Publishing Partner: Cambridge University Press CUP Extra Publisher Login
amazon logo
More Info


New from Oxford University Press!

ad

Latin: A Linguistic Introduction

By Renato Oniga and Norma Shifano

Applies the principles of contemporary linguistics to the study of Latin and provides clear explanations of grammatical rules alongside diagrams to illustrate complex structures.


New from Cambridge University Press!

ad

The Ancient Language, and the Dialect of Cornwall, with an Enlarged Glossary of Cornish Provincial Words

By Frederick W.P. Jago

Containing around 3,700 dialect words from both Cornish and English,, this glossary was published in 1882 by Frederick W. P. Jago (1817–92) in an effort to describe and preserve the dialect as it too declined and it is an invaluable record of a disappearing dialect and way of life.


New from Brill!

ad

Linguistic Bibliography for the Year 2013

The Linguistic Bibliography is by far the most comprehensive bibliographic reference work in the field. This volume contains up-to-date and extensive indexes of names, languages, and subjects.


Academic Paper


Title: Style, prosodic variation, and the social meaning of intonation
Author: Nicholas C Henriksen
Email: click here to access email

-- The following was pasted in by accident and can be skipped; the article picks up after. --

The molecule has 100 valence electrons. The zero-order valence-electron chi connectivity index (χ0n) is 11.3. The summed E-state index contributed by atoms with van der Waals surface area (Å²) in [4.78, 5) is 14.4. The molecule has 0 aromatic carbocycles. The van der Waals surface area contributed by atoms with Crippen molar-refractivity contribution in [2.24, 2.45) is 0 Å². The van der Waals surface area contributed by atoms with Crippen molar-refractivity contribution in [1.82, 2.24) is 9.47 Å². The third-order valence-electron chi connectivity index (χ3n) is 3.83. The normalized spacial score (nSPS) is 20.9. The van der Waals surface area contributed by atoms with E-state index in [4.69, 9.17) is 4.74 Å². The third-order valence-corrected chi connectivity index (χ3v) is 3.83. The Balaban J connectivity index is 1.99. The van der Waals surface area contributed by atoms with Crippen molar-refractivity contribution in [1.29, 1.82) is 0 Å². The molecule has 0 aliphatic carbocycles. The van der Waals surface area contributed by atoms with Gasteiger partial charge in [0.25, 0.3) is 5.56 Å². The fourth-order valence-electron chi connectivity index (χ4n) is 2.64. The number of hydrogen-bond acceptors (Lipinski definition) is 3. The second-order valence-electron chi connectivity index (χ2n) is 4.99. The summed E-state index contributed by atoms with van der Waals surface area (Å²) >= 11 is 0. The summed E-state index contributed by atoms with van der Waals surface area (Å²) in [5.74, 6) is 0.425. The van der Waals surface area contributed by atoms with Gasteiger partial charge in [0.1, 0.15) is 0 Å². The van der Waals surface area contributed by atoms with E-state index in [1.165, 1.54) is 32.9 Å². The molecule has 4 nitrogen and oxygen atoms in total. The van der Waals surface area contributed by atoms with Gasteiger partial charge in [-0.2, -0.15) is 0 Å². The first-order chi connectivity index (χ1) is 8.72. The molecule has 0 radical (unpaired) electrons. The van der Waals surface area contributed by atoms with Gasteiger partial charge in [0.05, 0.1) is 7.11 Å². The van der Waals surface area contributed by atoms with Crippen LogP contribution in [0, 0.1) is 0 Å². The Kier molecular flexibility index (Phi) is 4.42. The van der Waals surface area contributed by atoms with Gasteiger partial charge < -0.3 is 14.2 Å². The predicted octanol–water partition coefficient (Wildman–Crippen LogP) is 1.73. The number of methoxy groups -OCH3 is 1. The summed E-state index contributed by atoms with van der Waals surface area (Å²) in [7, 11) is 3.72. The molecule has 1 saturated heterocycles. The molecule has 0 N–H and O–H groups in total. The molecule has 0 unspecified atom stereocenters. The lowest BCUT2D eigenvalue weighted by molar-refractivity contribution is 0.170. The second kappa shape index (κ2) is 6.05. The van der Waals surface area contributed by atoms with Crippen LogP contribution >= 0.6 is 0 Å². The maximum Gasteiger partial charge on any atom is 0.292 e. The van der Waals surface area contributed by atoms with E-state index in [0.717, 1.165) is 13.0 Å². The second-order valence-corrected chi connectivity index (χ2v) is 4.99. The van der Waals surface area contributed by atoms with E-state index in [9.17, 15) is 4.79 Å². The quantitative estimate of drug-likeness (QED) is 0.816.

Homepage: http://mypage.iu.edu/~nhenriks/
Institution: University of Michigan
Linguistic Field: Phonetics; Sociolinguistics
Subject Language: Spanish
Abstract: This paper reports on an acoustic analysis of the intonational patterns of declarative questions and wh-questions produced by a group of young adults residing in a rural town of south-central Spain. Question intonation has been reported as highly variable across and within Spanish dialects; recent sociophonetic research on multiple languages suggests that intonational variation may be accounted for by speaking condition (i.e. speech style) in addition to other linguistic and social factors. This study is an initial attempt to examine the potential interactions between speaking condition (read speech vs. task-based dialogue) and social characteristics (speaker sex) on intonational variation. First, it is shown that 12 of the 16 speakers undergo at least one style-shift between speaking conditions; these data are captured in variationist terms, providing empirical assessments about formal and vernacular variants for the two sentence types in question. Second, it is shown that speaker sex differences play a role in style-shifting, and this leads to the hypothesis that variation in declarative questions may have developed as a marker of local identity for Manchego men. All in all, this study offers empirical support that the findings on sociophonetic variation warrant consideration in current models of speech production.

CUP at LINGUIST

This article appears in Journal of the International Phonetic Association Vol. 43, Issue 2, which you can read on Cambridge's site or on LINGUIST .



Back
Add a new paper
Return to Academic Papers main page
Return to Directory of Linguists main page